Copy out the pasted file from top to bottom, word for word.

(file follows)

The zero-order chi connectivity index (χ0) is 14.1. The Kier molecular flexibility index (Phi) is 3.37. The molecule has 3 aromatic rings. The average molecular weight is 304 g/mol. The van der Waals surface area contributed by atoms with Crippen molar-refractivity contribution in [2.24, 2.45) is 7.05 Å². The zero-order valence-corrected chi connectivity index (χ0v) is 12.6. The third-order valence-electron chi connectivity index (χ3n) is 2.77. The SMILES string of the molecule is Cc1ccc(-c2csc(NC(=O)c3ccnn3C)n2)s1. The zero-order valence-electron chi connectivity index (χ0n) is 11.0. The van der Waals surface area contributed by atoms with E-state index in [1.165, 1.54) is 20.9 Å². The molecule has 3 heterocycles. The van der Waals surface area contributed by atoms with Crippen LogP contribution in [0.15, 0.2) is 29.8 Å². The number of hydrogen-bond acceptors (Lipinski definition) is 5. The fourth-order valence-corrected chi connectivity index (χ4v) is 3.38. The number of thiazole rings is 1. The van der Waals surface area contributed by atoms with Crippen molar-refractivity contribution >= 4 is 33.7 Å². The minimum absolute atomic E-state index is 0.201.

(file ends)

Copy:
The zero-order chi connectivity index (χ0) is 14.1. The Kier molecular flexibility index (Phi) is 3.37. The molecule has 3 aromatic rings. The average molecular weight is 304 g/mol. The van der Waals surface area contributed by atoms with Crippen molar-refractivity contribution in [2.24, 2.45) is 7.05 Å². The zero-order valence-corrected chi connectivity index (χ0v) is 12.6. The third-order valence-electron chi connectivity index (χ3n) is 2.77. The SMILES string of the molecule is Cc1ccc(-c2csc(NC(=O)c3ccnn3C)n2)s1. The zero-order valence-electron chi connectivity index (χ0n) is 11.0. The van der Waals surface area contributed by atoms with E-state index in [1.165, 1.54) is 20.9 Å². The molecule has 3 heterocycles. The van der Waals surface area contributed by atoms with Crippen LogP contribution in [0.15, 0.2) is 29.8 Å². The number of hydrogen-bond acceptors (Lipinski definition) is 5. The fourth-order valence-corrected chi connectivity index (χ4v) is 3.38. The number of thiazole rings is 1. The van der Waals surface area contributed by atoms with Crippen molar-refractivity contribution >= 4 is 33.7 Å². The minimum absolute atomic E-state index is 0.201.